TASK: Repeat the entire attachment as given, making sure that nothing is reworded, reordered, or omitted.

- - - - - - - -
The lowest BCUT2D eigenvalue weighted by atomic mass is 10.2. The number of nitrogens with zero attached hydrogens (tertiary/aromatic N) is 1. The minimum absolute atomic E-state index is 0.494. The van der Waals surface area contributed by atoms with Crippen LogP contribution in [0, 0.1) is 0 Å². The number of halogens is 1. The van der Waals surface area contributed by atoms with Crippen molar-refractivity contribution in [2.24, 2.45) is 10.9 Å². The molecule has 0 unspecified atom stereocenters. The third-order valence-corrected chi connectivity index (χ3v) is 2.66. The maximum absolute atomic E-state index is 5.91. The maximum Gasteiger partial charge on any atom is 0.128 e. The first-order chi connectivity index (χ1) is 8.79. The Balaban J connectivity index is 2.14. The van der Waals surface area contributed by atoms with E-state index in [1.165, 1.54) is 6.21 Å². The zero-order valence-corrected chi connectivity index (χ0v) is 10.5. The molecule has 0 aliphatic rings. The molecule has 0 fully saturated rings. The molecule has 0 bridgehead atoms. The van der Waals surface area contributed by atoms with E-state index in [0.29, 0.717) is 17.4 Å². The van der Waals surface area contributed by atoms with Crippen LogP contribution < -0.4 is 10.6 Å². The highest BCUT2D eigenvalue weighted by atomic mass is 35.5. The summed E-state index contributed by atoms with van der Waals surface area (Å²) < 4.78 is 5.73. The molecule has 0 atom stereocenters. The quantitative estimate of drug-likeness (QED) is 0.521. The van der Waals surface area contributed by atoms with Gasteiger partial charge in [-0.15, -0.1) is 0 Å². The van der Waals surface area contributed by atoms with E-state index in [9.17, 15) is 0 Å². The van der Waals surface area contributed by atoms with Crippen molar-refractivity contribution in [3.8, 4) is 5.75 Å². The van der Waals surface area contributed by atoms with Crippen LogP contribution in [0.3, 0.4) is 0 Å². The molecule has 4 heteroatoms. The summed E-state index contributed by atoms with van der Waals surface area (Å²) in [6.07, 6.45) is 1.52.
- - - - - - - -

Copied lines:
The lowest BCUT2D eigenvalue weighted by atomic mass is 10.2. The number of nitrogens with zero attached hydrogens (tertiary/aromatic N) is 1. The minimum absolute atomic E-state index is 0.494. The van der Waals surface area contributed by atoms with Crippen LogP contribution in [0, 0.1) is 0 Å². The number of halogens is 1. The van der Waals surface area contributed by atoms with Crippen molar-refractivity contribution in [2.24, 2.45) is 10.9 Å². The molecule has 0 unspecified atom stereocenters. The third-order valence-corrected chi connectivity index (χ3v) is 2.66. The maximum absolute atomic E-state index is 5.91. The maximum Gasteiger partial charge on any atom is 0.128 e. The first-order chi connectivity index (χ1) is 8.79. The Balaban J connectivity index is 2.14. The van der Waals surface area contributed by atoms with E-state index in [1.165, 1.54) is 6.21 Å². The zero-order valence-corrected chi connectivity index (χ0v) is 10.5. The molecule has 0 aliphatic rings. The molecule has 0 fully saturated rings. The molecule has 0 bridgehead atoms. The van der Waals surface area contributed by atoms with E-state index in [0.29, 0.717) is 17.4 Å². The van der Waals surface area contributed by atoms with Crippen LogP contribution < -0.4 is 10.6 Å². The highest BCUT2D eigenvalue weighted by atomic mass is 35.5. The summed E-state index contributed by atoms with van der Waals surface area (Å²) < 4.78 is 5.73. The molecule has 0 atom stereocenters. The quantitative estimate of drug-likeness (QED) is 0.521. The van der Waals surface area contributed by atoms with Gasteiger partial charge in [-0.15, -0.1) is 0 Å². The van der Waals surface area contributed by atoms with E-state index in [9.17, 15) is 0 Å². The van der Waals surface area contributed by atoms with Crippen molar-refractivity contribution in [3.8, 4) is 5.75 Å². The van der Waals surface area contributed by atoms with Crippen LogP contribution in [0.3, 0.4) is 0 Å². The molecule has 4 heteroatoms. The summed E-state index contributed by atoms with van der Waals surface area (Å²) in [6.07, 6.45) is 1.52.